McCoy Tyner - "Live At Newport"

McCoy Tyner • Live At Newport • 1963 • Impulse! Records AS-48
Recorded July 5, 1963 at the Newport Jazz Festival, Newport, Rhode Island

The Selection:

The Players:

McCoy Tyner - Piano
Clark Terry - Trumpet (A1, B1, B2)
Charlie Mariano - Alto Saxophone (A1, B1, B2)
Bob Cranshaw - Bass
Mickey Roker - Drums

The Tracks:

A1. Newport Romp
A2. All Of You
A3. Monk's Blues
B1. My Funny Valentine
B2. Woody 'N You

The Record:

Newcomers and casual jazz fans will associate McCoy Tyner only with John Coltrane's classic 1960's quartet, but his discography is full of some phenomenal albums he made as a leader throughout the 1960's and 1970's. Live At Newport is no exception, it's a stimulating performance with Tyner and company firing on all cylinders at the Newport Jazz Festival in 1963. Three of the tracks are performed by a quintet (with Clark Terry and the now obscure Charlie Mariano on the brass) and two feature just the trio of Tyner, Bob Cranshaw and Mickey Roker. 

The quintet tracks are pure hard bop nirvana, with tons of energy and a driving rhythm section led by Tyner's outsize talents. The liner notes tell us that Tyner was not only nearly too exhausted to play the afternoon set (having played Montreal till the wee hours the night before), but the group put together by Bob Thiele had two guys (Mariano and Cranshaw) that Tyner had never played with before. The bluesy opening number "Newport Romp" (listen above) is worth the price of admission alone, and is all the more impressive given the fact that the quintet made it up on the spot. The trio performances are upbeat and excellent, with lots of symbiotic playing between the three players, and let's us hear Tyner in a setting that he's not necessarily known for, but one that he excels at. 

McCoy Tyner was a busy man when this album was recorded in 1963. Earlier that year in March he would record John Coltrane and Johnny Hartman (Impulse! A-40) and just a month before Live At Newport he was at Rudy Van Gelder's studio to play on Joe Henderson's ultra-classic Page One (Blue Note BLP 4140). To end out the year, in October and November, Tyner would take part in yet another classic album in the form of Coltrane's Live At Birdland. That he had the energy and drive to excel on these sessions and lead his own is a testament to the creativity that was obviously oozing from his fingertips. While many jazz players hope to record one recording with some lasting power, Tyner managed to play on four in the course of one year. Amazing.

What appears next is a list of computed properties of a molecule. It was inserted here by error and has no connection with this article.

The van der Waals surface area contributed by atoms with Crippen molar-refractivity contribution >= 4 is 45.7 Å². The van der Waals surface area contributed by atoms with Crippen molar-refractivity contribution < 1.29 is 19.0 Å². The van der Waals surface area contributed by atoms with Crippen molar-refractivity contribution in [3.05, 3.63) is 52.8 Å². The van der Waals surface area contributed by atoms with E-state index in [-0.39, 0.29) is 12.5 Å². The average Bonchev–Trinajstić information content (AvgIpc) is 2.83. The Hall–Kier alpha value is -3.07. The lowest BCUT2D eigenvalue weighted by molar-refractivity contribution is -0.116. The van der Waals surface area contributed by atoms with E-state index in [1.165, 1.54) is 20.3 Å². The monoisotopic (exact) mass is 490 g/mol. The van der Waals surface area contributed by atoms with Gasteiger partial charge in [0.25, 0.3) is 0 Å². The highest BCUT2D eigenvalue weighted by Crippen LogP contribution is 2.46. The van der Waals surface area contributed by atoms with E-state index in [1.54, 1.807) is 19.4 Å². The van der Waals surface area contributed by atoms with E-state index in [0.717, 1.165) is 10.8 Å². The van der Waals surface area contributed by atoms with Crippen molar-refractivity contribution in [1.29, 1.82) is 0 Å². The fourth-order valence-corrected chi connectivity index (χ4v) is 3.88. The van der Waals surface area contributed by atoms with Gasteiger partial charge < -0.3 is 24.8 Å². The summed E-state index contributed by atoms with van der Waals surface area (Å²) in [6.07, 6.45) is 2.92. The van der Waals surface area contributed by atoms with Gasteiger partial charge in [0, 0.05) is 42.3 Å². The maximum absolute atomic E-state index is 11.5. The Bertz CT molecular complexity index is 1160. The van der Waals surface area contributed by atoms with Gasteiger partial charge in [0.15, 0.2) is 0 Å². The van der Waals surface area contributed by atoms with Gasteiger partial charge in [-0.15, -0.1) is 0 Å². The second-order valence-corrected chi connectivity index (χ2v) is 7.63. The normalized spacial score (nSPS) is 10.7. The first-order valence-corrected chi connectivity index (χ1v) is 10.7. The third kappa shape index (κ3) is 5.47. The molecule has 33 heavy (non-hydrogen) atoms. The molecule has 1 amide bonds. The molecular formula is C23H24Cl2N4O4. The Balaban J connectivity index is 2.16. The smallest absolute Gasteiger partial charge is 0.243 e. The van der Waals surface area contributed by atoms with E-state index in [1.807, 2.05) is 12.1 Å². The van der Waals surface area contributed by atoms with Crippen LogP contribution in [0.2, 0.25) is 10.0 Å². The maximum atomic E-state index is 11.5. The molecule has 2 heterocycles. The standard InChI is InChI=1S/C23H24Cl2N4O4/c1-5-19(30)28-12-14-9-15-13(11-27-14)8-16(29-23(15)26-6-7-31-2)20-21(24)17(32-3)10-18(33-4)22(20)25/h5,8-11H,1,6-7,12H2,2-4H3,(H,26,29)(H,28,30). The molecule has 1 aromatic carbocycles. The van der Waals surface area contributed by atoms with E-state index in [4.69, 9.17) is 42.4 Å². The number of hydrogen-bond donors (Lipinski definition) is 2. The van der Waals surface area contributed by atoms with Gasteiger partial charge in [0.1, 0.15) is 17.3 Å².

The Vinyl:

Oh no! It's the dreaded mid-1970's ABC/Impulse green rainbow label! While it is said in many places that these pressings are to be avoided and sound terrible, I have a few of these and the sound is actually pretty good. On this pressing, Tyner's piano and the rest of the rhythm section come shining through loud and clear, and the horn players are bright and vibrant. I'm sure an original pressing would have some more depth to it, and this vinyl is 1970's thin with a label that has zero charm to it, but it's in great shape and for $10, I'm perfectly happy with it until the time comes that I come across an original and am willing to pay the asking price.

The cover is a glossy gatefold with a fantastic photo of Tyner looking serious and studied playing at the piano. I love when an LP cover gives you a good sense of the intensity of the music inside. Lucky for me, these later 1970's pressings still have the heavy gatefold covers and original artwork with them. I don't know the precise date, but in the 1980's MCA eventually did away with the gatefold covers - one of my earliest jazz LP purchases way back when was the Impulse! album Coltrane (Impulse! A-21) in this forgettable format (it is still in my collection after all this year, due to the fact that it doesn't sound totally terrible). Come to think of it, that late 1962 recording was yet another one that Tyner shined on. He is a true legend of jazz's golden age and we were lucky to have him playing on so many classic recordings from the period. 

McCoy Tyner, 1961 (Photo © Francis Wolff)